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- 25 min science presentation
- 10 min presentation of the career path
- 25 min Q&A
About the Speaker:
Gerhard Krönke is a newly appointed Professor of Translational Immunology at the University of Erlangen-Nuremberg and knows how to successfully combine clinical duties and research!
Gerhard studied Medicine in Vienna and completed his studies in 2002. Thereafter, he started to work as a post-doc in the Institute of Vascular Biology at the Medical University of Vienna and subsequently did a two-year post-doc at the University of Virginia. After his post-doc experiences he moved to Erlangen, Germany to start his residency at the Institute for Rheumatology and Clinical Immunology at the University’s Medical Clinic 3. In 2009, he started his own research group focusing on immunobiology and molecular mechanisms of inflammation. Since then, he has published his work in renowned scientific journals and recently, also has obtained one of the prestigious ERC Starting Grants in 2014. Since 2012, he also furthered his clinical career and has been appointed as an attending at the Institute for Rheumatology and Clinical Immunology. His outstanding ability to combine clinical duties and research projects has now led to an appointment as Professor for Translational Immunology at the University of Erlangen-Nuremberg.
During inflammation and infection, we are simultaneously confronted with both self and non-self in form of dying cells and microbes, respectively. Mechanisms that facilitate the non-immunogenic clearance of self-antigens derived from apoptotic and necrotic cells and that, in parallel, allow the initiation of an immune response against invading pathogens are incompletely understood.
Recent data from our laboratory show that the immune system actively sorts apoptotic cells (ACs) and bacteria into distinct subspecies of macrophages and dendritic cells thereby enabling a segregated processing of self and non-self as well as a differential immune response against these two entities. Incorrect sorting and aberrant uptake of AC-derived self-antigens by pro-inflammatory and antigen-presenting dendritic cells, however, results in the break of self-tolerance and autoimmunity.
Due to technical limitations, the identification and fate-mapping of specific phagocyte subsets that mediate the simultaneous clearance of dying cells and pathogens in vivo has remained largely elusive. We thus plan to develop novel tools that are based on cutting-edge technologies to comprehensively elucidate the sorting of dying cells and pathogens under inflammatory conditions in vivo. We plan to generate TAT-Cre transgenic mice and bacteria that will be used in conjunction with R26-eYFP reporter animals to permanently track phagocytes after ingestion of endogenously accumulated dying cells and pathogens, respectively. These approaches will enable us to characterize the involved phagocytes, study molecular mechanisms underlying the differential processing of self and non-self and follow the phagocyte’s migratory behaviour and its subsequent differentiation. The obtained data will not only provide insights into the pathogenesis of autoimmune and infectious diseases, but will also foster the development of novel therapeutic strategies for the treatment of such disorders.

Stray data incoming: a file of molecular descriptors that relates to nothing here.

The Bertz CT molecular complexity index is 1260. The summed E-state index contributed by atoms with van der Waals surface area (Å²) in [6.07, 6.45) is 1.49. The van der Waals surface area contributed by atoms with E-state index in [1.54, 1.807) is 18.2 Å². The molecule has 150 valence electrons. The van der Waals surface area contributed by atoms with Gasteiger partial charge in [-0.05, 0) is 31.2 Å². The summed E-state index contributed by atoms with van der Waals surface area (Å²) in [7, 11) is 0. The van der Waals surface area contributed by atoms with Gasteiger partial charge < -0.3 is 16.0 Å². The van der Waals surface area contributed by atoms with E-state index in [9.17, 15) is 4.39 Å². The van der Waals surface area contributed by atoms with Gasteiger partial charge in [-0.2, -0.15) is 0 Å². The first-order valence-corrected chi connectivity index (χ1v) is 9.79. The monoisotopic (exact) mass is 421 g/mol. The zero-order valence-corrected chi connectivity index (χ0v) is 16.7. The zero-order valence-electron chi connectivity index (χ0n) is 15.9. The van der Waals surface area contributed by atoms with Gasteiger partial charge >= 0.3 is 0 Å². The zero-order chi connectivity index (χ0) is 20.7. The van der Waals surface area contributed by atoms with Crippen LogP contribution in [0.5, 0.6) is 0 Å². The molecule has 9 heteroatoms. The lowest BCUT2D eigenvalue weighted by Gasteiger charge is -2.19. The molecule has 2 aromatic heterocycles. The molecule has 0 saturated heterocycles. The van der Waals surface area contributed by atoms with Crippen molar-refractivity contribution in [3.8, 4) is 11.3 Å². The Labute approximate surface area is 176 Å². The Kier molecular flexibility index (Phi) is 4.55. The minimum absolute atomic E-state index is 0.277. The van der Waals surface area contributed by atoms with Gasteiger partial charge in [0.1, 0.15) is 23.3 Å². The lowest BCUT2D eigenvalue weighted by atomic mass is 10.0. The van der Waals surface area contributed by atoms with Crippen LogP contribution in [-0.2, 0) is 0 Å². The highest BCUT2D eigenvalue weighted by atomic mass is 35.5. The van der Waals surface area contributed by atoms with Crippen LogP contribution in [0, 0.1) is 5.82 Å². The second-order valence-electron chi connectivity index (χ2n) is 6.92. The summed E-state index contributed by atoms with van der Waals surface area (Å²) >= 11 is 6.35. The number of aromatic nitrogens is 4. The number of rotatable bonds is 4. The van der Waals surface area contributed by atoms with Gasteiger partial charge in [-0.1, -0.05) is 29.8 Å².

Top 5 publications:
- Luo Y, Chen GL, Hannemann N, Ipseiz N, Krönke G, Bäuerle T, Munos L, Wirtz S, Schett G, Bozec A. Microbiota from Obese Mice Regulate Hematopoietic Stem Cell Differentiation by Altering the Bone Niche. Cell Metab. 2015;22:886-94.
- Rothe T, Gruber F, Uderhardt S, Ipseiz N, Rössner S, Oskolkova O, Blüml S, Leitinger N, Bicker W, Bochkov VN, Yamamoto M, Steinkasserer A, Schett G, Zinser E, Krönke G. 12/15-Lipoxygenase-mediated enzymatic lipid oxidation regulates DC maturation and function. J Clin Invest. 2015;125:1944-54.
- Harre U, Lang SC, Pfeifle R, Rombouts Y, Frühbeißer S, Amara K, Bang H, Lux A, Koeleman CA, Baum W, Dietel K, Gröhn F, Malmström V, Klareskog L, Krönke G, Kocijan R, Nimmerjahn F, Toes RE, Herrmann M, Scherer HU, Schett G. Glycosylation of immunoglobulin G determines osteoclast differentiation and bone loss. Nat Commun. 2015;6:6651.
- Palumbo-Zerr K, Zerr P, Distler A, Fliehr J, Mancuso R, Huang J, Mielenz D, Tomcik M, Fürnrohr BG, Scholtysek C, Dees C, Beyer C, Krönke G, Metzger D, Distler O, Schett G, Distler JH. Orphan nuclear receptor NR4A1 regulates transforming growth factor-β signaling and fibrosis. Nat Med. 2015;21:150-8.
- Scholtysek C, Katzenbeisser J, Fu H, Uderhardt S, Ipseiz N, Stoll C, Zaiss MM, Stock M, Donhauser L, Böhm C, Kleyer A, Hess A, Engelke K, David JP, Djouad F, Tuckermann JP, Desvergne B, Schett G, Krönke G. PPARβ/δ governs Wnt signaling and bone turnover. Nat Med. 2013;19:608-13.